“I don’t believe in evolution.”
I manage, at the last second, to keep my jaw from falling to the floor. I haven’t heard that line in quite a while.
“Evolution is not a belief. It’s science. You know how you’re able to make calls on your cellphone? That’s science too. The scientific community has worked very hard to arrive at that conclusion.”
Caught off guard, I struggle to think of a suitable an analogy.
“Yeah, but I just don’t believe that we came from apes. That’s all. Besides, that’s just the scientists’ opinion.”
At that moment, I am suddenly very aware of where I am, and the people around me. My brain does the math and tells me that it’s best I leave it alone. And I do, with my jaw clenched and my palms sweating. But not before this works its way out my vocal cords:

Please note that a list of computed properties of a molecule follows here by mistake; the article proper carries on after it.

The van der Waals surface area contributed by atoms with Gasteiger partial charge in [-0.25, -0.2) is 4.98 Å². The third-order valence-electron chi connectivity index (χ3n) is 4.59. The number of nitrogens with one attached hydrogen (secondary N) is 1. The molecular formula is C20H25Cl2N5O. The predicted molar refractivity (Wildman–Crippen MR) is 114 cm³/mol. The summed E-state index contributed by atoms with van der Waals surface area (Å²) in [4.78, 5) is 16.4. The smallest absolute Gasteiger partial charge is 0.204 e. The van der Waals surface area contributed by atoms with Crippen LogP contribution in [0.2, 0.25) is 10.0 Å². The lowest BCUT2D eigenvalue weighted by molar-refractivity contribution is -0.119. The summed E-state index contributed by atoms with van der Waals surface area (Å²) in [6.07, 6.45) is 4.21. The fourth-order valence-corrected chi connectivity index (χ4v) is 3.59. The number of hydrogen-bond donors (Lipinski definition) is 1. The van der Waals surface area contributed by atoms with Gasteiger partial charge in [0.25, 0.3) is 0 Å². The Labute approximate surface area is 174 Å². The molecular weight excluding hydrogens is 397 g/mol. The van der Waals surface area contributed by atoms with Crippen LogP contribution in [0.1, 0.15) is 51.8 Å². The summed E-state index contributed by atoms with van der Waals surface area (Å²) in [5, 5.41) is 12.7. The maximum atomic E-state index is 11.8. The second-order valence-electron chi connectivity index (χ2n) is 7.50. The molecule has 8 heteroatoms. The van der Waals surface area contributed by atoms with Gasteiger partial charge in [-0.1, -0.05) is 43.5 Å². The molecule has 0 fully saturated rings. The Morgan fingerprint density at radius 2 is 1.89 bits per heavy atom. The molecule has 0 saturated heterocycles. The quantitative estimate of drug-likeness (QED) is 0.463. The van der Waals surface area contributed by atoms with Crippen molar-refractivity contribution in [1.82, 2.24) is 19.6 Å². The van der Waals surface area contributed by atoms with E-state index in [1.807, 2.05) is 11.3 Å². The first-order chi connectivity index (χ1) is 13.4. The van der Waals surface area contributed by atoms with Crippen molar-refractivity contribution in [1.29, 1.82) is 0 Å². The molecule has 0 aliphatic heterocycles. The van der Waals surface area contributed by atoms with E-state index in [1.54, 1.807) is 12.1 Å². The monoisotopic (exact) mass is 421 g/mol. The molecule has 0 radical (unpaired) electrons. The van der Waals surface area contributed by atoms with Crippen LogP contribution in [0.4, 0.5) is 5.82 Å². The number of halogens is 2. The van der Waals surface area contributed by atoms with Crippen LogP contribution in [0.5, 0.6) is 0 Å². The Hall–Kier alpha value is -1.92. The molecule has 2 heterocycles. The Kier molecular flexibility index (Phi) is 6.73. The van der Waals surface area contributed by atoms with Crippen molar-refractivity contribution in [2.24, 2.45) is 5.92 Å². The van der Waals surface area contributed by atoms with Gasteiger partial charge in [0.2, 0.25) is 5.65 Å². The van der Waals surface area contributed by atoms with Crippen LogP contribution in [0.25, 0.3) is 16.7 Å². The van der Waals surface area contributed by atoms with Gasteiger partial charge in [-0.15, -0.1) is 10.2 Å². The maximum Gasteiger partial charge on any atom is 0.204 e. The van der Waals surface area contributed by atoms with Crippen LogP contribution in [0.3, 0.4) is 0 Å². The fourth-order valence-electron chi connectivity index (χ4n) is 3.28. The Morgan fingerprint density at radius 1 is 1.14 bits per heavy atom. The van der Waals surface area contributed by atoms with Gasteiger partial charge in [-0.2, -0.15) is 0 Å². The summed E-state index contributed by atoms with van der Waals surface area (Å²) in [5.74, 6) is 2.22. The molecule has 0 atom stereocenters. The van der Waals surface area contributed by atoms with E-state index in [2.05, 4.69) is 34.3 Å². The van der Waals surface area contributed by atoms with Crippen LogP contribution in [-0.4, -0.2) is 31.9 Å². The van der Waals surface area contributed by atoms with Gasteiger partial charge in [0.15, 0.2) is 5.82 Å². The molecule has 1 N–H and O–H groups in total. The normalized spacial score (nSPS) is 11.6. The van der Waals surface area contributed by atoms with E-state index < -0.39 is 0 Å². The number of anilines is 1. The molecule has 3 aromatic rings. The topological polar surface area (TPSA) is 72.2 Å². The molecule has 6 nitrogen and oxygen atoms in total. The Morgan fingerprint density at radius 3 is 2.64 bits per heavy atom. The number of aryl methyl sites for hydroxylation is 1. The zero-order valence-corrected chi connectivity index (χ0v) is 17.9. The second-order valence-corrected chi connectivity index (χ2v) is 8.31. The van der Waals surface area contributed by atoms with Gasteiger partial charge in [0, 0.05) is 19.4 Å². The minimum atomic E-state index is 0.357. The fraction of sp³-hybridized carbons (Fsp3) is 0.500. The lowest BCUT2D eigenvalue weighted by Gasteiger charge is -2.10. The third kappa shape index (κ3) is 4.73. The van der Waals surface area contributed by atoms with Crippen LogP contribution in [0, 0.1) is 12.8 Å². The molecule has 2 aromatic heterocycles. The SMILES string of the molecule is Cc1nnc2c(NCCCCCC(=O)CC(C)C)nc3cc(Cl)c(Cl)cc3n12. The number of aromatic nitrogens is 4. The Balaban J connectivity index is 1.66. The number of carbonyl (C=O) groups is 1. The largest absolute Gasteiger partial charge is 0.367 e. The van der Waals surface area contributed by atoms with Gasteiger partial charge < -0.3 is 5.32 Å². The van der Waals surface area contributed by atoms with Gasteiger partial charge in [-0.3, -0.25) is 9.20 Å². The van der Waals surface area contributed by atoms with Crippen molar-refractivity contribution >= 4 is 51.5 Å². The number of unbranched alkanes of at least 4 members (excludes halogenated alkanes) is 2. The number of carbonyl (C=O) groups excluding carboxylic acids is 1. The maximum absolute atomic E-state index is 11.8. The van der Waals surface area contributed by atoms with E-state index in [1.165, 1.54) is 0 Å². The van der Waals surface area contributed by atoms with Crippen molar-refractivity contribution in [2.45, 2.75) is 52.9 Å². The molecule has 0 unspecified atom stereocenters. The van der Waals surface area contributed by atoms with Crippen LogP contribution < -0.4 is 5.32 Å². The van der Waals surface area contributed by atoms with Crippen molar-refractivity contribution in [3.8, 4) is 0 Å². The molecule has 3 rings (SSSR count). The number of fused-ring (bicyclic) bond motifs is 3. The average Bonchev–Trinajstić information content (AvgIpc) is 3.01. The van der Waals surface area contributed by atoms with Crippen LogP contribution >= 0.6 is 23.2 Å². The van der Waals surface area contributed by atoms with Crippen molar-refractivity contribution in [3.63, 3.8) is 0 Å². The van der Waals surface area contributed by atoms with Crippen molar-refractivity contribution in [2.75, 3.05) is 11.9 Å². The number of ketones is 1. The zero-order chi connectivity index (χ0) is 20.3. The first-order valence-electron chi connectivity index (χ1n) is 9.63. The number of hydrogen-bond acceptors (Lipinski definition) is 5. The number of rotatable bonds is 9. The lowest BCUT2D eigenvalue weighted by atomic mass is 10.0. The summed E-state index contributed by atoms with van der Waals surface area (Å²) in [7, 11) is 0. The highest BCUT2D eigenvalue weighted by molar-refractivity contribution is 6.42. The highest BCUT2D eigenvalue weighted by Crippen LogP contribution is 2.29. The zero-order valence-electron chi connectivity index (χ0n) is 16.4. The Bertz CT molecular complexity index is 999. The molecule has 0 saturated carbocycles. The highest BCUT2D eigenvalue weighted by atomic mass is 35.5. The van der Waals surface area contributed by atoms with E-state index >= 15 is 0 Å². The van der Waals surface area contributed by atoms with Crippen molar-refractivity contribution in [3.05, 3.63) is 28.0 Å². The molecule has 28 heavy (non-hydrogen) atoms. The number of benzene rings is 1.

“Yeah, what do scientists know. They’re just extremely intelligent people who know more than any of us ever will.”
The complete lack of understanding aside (humans didn’t come from apes. We ARE apes.), the certainty with which she announced her thoughts irritates me. Sure, a lot of us can’t tell the difference between apes and monkeys. Even more of us don’t know that they share a common ancestor. But it isn’t the not knowing that’s bad. It’s the not wanting to find out. Religion, of course, plays the major part in this foolishness. For too long, too many people have been contented to sit back and rely on their religious readings, the texts they believe to be the moral and scientific authority, the currency with which we measure kindness and intellect.
If only they take the time to read it cover to cover.